Since their conception back in 2002, Crocs have been a hot topic, for better or for worse. Those who love them can’t stop wearing them and those who hate them are consistently vocal about their disdain. And now that these divisive shoes are back—thanks to pandemic comfy dressing and Gen Z—the populous is once again at odds. So, we decided to call in the big guns, and tapped Dr. Vanessa Barrow, DPM, a Texas-based podiatrist—and shoe afficionado herself—to weigh in on this ever-polarizing, eternally controversial shoe. Here’s what she had to say.
Are Crocs even good shoes from an ergonomic standpoint?
Setting aside differing tastes, we asked Dr. Barrow about the functionality of Crocs. Are they even a good shoe ergonomically? The verdict: It’s complicated, and it ultimately just depends on what you’re doing. “I always talk to my patients about wearing the right shoe for the right function,” Dr. Barrow tells us.
Crocs are made from closed-cell resin, a proprietary material that makes them waterproof, lightweight, non-marking and easy to wash. It also gives them that cushiony and comfortable feel that fans love. Anyone who’s ever owned a pair—or resentfully stood by as their loved ones wore them day in and day out—can certainly attest to the fact that these bad boys are durable AF.
Still, as with any shoe really, you have to take into consideration your activities for the day before you choose to wear them. “Crocs are not for everything,” says Dr. Barrow. “If you’re going to go to Disney World, where you’re walking around and be on your feet all day, then no, Crocs are not right for what you’re doing. But if you’re going for a quick trip to the grocery store or [running other errands] then yes, absolutely.”
While their renowned wide fit is beloved because it gives your little piggies so much room, Crocs can also cause some problems. If you have foot conditions like hyperhidrosis, you’re an elderly person or you know your feet generally need more arch or heel support, then you’re better off sitting out the Croc wave. “If you’re someone with sweaty feet, these are not the shoes for you,” Dr. Barrow emphasizes. “Your feet will sweat and because [they’re made of] a nonporous material, that sweat is just sitting there and not wicking away.”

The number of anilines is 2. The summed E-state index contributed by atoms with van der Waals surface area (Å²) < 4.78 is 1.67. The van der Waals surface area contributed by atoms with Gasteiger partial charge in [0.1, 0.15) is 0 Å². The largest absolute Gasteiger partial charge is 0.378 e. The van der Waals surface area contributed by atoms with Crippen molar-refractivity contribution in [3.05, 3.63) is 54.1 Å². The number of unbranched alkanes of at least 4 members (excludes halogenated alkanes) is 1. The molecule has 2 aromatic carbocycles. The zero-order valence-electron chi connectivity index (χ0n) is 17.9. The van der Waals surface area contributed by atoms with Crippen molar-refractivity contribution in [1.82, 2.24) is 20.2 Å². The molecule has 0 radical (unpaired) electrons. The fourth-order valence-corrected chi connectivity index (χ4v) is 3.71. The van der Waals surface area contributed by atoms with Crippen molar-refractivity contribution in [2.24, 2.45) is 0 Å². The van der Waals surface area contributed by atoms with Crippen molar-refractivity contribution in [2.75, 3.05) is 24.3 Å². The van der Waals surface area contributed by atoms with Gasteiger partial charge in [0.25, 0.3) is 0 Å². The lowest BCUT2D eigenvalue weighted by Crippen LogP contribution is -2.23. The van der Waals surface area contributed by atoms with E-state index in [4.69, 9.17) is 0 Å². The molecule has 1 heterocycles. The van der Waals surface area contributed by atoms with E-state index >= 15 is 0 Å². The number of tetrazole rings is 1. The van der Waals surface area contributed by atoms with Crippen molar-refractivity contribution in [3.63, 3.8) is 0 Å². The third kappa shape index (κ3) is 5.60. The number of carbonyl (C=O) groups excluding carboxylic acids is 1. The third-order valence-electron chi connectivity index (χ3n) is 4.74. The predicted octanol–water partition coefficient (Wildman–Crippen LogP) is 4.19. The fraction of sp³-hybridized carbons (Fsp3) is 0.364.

Are there any other downsides to wearing Crocs?
Potentially, but mostly in the long-term. According to Dr. Barrow, religious Croc-wearing can actually wreak some serious havoc on your feet. “What people don’t realize is that they’re a huge fall risk,” she explains. “These are wide, loose shoes that are not secure to your foot and if you’re elderly or you walk fast, you can trip and fall.”
Long-term wear of Crocs may also cause other serious foot conditions. “You’re not thinking about it, but when you’re wearing a shoe that wide, you’re gripping with your toes, and when you grip with your toes to keep a shoe on, you can get tendonitis, plantar fasciitis and hammertoes in the long-term,” Dr. Barrow notes. But that’s not all. “Because it’s a big shoe, your feet tend to slide forward a little bit. If you’re constantly hitting the nail, that can lead to nail trauma such as ingrown nails and the nail lifting up.”
While lovers of Crocs revel in the fact that the shoe is waterproof, the downside to that is the fact that they’re not moisture-wicking. Unless you wash them often, all your sweat just festers in there and when you’re a devoted Crocs wearer, this can lead to serious conditions such as nail fungus and athlete’s foot, in the long-term.
Are there any upsides to Crocs?
Absolutely. No matter how you feel about the shoes, you can’t deny the fact that they’re so damn comfortable. If you need a shoe with some cushion or shock absorption, then Crocs are absolutely the right match for you. “As we mature, we lose fat in our feet because our collagen starts wearing thin,” Dr. Barrow tells us. “So Crocs will feel good for people who need that extra cushion.” Peeps with feet that swell—pregnant women, diabetic patients, for example—may find Crocs to be a godsend because they’re so roomy.
And while the wide-fit design may be a turn-off for some, the fact that you can simply slide in them is a big selling point. For people who can’t bend down or have other mobility issues, Crocs are just convenient.
Lastly, if you’re still working from home and simply need to revamp your house slipper game, Dr. Barrow says Crocs are A-OK to wear, since you’re not doing any heavy-duty walking. She does urge you to be extra mindful if you walk fast or have tots in the house as, again, their wide fit may send you tumbling.
What are some alternatives to Crocs?
So you want the comfort of crocs but need something with a bit more heel and arch support? Dr. Barrow says there are a few options out there that aren’t as risky. “If you’re looking for something with shock absorption, any shoes with memory foam are something to consider because it cradles [the foot],” she advises. “If you’re looking for something lightweight, sneakers like Hokas or carbon plated running shoes are extremely lightweight and they’re supportive at the same time.”
The bottom line
Love ‘em or hate ‘em, there is nothing wrong with wearing Crocs, just as long as you do so sparingly and with caution. You can certainly add as many color variations and pairs to your closet, but make sure these aren’t your go-to shoes for any long-distance walking or fast-paced activity, comfy as they may be.